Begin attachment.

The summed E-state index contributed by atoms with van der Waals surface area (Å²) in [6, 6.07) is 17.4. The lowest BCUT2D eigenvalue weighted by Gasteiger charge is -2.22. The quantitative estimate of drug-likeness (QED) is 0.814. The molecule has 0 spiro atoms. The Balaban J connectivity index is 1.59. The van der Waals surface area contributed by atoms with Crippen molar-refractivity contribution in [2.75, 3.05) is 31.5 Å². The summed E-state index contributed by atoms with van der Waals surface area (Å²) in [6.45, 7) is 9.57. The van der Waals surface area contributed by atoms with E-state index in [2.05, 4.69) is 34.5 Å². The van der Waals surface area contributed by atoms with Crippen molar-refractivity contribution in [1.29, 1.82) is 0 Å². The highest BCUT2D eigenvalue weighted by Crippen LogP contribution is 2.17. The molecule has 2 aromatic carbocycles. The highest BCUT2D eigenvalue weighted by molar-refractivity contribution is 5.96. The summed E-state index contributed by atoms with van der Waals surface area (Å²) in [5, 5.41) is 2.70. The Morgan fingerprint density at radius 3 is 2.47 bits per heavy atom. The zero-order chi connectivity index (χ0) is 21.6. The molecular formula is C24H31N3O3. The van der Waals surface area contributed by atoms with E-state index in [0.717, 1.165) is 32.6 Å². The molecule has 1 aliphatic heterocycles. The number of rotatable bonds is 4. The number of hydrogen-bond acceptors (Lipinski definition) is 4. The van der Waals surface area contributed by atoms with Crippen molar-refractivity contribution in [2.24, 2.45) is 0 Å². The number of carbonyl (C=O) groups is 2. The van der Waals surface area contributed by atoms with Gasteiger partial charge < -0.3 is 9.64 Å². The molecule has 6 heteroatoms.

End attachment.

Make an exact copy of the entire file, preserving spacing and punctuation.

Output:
The summed E-state index contributed by atoms with van der Waals surface area (Å²) in [6, 6.07) is 17.4. The lowest BCUT2D eigenvalue weighted by Gasteiger charge is -2.22. The quantitative estimate of drug-likeness (QED) is 0.814. The molecule has 0 spiro atoms. The Balaban J connectivity index is 1.59. The van der Waals surface area contributed by atoms with Crippen molar-refractivity contribution in [2.75, 3.05) is 31.5 Å². The summed E-state index contributed by atoms with van der Waals surface area (Å²) in [6.45, 7) is 9.57. The van der Waals surface area contributed by atoms with E-state index in [2.05, 4.69) is 34.5 Å². The van der Waals surface area contributed by atoms with Crippen molar-refractivity contribution in [1.29, 1.82) is 0 Å². The highest BCUT2D eigenvalue weighted by Crippen LogP contribution is 2.17. The molecule has 2 aromatic carbocycles. The highest BCUT2D eigenvalue weighted by molar-refractivity contribution is 5.96. The summed E-state index contributed by atoms with van der Waals surface area (Å²) in [5, 5.41) is 2.70. The Morgan fingerprint density at radius 3 is 2.47 bits per heavy atom. The zero-order chi connectivity index (χ0) is 21.6. The molecular formula is C24H31N3O3. The van der Waals surface area contributed by atoms with E-state index in [0.717, 1.165) is 32.6 Å². The molecule has 1 aliphatic heterocycles. The number of rotatable bonds is 4. The number of hydrogen-bond acceptors (Lipinski definition) is 4. The van der Waals surface area contributed by atoms with Crippen molar-refractivity contribution in [2.24, 2.45) is 0 Å². The number of carbonyl (C=O) groups is 2. The van der Waals surface area contributed by atoms with Gasteiger partial charge < -0.3 is 9.64 Å². The molecule has 6 heteroatoms.